E is for Ebi

Ebi, 海老 , shrimp, lobster, or other long-tailed crustacean

Quite possibly one of my favourite motifs! I love all sea-creature motifs, but I seem to have a soft spot for the goofy-looking rock lobsters often found on wafuku. I had several choices to work with for today’s coordination (you can see them all below) but in the end this pente lobster tsuke-obi won out. I just love it so much.

I paired it with this gorgeous soft brown Taisho-era houmongi. I love how the black pops against the muted brown, and the beige clouds on the kimono echo the shells on the back of the obi. Red accessories draw further attention to the ebi itself and anchor the red sleeve lining. The finishing touch was a brown obijime tied in a way to faintly evoke a lobster trap or net.

As much as I love this obi I tend to forget how long it’s pre-tied in the back. It would suit a taller person (like me, hello!) much better than the mannequin, I think. I don’t mind though, I still love the finished outfit to bits.

So far these are all the items I have with ebi motif in one form or another, but I’ll never say no to more!

Items used in this coordination

C is for Chidori

Chidori, 千鳥, plover

Since today’s feature is about everyone’s favourite goofy little bird motif, chidori, I had two obvious choices for this entry. My bold, high-contrast irotomesode with nami-chidori (plovers on waves) around the hem, or the quieter but more unusual kurotomesode with tiny chidori over stylised matsu (pines).

The subtle, small chidori won out in the end though. I really love this kimono so much, for several reasons. It was purchased in Boulder, Colorado, which is a place that means a lot to me, and it’s also a rarity since there was only a brief period where it was acceptable and stylish for kurotomesode to have a small amount of motif on the back of one sleeve. As much as I love the showier irotomesode, this piece below will always have my heart.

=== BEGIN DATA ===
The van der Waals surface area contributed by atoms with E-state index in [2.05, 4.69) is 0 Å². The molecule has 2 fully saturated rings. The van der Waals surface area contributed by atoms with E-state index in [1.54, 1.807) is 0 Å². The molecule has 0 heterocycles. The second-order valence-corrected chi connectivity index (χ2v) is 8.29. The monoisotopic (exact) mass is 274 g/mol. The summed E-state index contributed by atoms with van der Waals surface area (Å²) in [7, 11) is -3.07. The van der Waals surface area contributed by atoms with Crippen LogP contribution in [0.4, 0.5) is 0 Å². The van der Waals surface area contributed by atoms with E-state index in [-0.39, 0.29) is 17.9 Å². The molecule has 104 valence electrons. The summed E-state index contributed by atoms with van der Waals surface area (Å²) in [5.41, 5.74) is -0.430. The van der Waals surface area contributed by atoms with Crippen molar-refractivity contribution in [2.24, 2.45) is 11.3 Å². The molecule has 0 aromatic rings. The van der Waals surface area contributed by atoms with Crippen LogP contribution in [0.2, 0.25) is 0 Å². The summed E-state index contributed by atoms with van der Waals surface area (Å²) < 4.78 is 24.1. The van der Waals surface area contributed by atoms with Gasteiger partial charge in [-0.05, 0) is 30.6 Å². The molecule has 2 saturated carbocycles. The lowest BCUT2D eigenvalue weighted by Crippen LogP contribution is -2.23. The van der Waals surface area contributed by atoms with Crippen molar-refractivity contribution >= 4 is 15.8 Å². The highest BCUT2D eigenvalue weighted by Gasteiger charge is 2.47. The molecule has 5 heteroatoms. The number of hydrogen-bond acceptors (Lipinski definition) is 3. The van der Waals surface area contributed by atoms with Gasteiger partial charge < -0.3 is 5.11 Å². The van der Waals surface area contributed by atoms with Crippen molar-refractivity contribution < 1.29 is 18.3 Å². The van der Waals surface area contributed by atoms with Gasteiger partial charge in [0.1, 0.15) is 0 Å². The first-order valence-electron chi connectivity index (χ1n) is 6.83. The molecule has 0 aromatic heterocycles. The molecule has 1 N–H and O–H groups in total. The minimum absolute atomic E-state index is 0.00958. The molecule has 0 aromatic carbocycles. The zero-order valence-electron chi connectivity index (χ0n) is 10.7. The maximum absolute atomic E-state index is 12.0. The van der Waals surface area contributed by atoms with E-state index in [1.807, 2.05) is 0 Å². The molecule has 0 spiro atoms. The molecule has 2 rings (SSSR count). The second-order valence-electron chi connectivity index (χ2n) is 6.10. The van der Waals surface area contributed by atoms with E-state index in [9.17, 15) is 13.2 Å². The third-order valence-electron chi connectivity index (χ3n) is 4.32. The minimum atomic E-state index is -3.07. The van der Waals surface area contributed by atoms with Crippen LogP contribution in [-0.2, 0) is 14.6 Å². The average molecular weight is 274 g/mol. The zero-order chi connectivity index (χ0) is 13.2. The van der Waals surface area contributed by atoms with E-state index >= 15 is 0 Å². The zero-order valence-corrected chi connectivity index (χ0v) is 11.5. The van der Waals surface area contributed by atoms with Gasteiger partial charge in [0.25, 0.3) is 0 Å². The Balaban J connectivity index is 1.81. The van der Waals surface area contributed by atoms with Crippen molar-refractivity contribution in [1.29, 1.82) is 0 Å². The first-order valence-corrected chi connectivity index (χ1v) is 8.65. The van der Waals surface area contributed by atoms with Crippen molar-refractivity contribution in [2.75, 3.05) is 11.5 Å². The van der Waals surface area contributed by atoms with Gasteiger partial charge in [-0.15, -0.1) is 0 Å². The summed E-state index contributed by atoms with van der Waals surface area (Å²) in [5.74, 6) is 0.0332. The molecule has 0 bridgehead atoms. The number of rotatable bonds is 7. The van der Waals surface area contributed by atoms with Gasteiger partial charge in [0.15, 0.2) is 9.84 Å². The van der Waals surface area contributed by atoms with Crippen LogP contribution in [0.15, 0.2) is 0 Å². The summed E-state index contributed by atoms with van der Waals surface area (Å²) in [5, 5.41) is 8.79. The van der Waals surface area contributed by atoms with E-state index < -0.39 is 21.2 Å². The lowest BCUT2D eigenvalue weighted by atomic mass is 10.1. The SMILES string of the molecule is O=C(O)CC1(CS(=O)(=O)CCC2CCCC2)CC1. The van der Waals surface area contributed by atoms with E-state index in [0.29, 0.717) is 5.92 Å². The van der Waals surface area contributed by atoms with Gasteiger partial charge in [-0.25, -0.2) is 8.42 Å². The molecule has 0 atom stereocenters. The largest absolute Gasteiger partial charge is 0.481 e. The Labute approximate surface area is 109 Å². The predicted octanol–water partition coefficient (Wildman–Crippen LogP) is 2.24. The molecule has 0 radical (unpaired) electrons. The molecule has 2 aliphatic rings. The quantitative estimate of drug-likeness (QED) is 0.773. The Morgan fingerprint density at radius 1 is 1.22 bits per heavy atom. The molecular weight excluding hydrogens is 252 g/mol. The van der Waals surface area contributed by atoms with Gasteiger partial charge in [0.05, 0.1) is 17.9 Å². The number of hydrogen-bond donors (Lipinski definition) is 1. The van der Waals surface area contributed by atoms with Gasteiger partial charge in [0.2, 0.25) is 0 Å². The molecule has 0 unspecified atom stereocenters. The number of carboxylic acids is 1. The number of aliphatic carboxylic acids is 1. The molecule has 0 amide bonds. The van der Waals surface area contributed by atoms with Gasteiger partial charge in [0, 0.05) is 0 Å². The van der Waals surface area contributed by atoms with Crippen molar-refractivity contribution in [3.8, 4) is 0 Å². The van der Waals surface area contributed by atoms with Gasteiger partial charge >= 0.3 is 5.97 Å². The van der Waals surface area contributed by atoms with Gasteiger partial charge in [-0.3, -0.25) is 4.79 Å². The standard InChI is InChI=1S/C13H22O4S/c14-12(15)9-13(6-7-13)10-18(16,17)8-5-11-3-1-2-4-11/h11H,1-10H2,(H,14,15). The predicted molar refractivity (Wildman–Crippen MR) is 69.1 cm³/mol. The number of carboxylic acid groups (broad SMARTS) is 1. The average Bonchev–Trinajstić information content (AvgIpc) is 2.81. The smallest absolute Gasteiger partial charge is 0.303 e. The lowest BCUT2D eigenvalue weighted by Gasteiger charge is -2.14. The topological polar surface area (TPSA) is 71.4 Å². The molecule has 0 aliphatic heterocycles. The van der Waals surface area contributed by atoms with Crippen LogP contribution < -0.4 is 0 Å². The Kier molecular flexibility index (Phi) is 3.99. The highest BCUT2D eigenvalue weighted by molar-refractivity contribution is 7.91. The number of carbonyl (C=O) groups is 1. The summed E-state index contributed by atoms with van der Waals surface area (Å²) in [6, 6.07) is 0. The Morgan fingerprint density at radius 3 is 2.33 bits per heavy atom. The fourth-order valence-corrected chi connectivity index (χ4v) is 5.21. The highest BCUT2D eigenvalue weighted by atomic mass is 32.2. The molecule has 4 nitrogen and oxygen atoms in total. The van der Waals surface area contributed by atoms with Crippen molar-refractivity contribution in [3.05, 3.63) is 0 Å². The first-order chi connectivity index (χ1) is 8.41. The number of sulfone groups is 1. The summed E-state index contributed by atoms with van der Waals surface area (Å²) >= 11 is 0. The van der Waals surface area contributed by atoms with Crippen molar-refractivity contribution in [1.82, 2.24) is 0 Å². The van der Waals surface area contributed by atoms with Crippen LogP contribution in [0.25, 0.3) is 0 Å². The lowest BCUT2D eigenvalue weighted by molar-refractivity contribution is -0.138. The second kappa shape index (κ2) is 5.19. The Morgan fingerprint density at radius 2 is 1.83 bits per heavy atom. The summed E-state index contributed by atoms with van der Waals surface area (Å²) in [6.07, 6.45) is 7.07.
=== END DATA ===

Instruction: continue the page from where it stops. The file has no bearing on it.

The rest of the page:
I paired it with a tsuke-obi that also has pine motifs and went for accessories all in the same sort of warm green/brown colour scheme. It’s a very subdued and harmonious outfit, which appeals to me more and more as I get older.

Since “chidori” is also the term used for herringbone patterns, I debated using this obidome as well. You can see where the name came from, the little interlocking shapes do indeed look like the stylised shape used to represent the birds. But it felt too modern and casual for the rest of the outfit, and didn’t fit over the obijime I’d chosen, so I’ll save it for another time 🙂

Items used in this coordination

Clear as Black and White

I’ve been rolling the idea of an all black and white coordinate for quite a while now. I find myself with a surfeit of free time now, due to my sudden lack of employment due to the COVID-19 outbreak, so I figured I may as well really buckle down and start doing all the kimono-related things I’ve had loosely percolating in the back of my mind for months now.

Of course, I started with my all-white shiromuku bridal furisode. The black anchor came from the homsue-hem style juban I made last summer for the fashion show. I debated removing the ruffles afterwards but decided I liked it so much I wanted to use it in other ways. I’m very glad I kept it! To balance out the black at the cuffs and hem, I went with a black obi. For the haneri and obiage, I actually used some fabric I had left over from last year’s Halloween costume, where I went as a sort of celestial moon goddess. I really love how it works here and I’m seriously debating cutting and hemming some pieces properly, to use again in the future. The final finishing touch was a beaded silvery-white obijime that echoes the sparkle of the stars on the accessories as well as breaking up the solid black of the obi.

The fun thing about this outfit is that it allows me to use pieces that would traditionally never be used outside of specific circumstances; a wedding kimono and mourning obi and accessories! But since it’s such an out-there ensemble, and the addition of the very non-traditional ruffles on the juban, I think I got away with it just fine  😉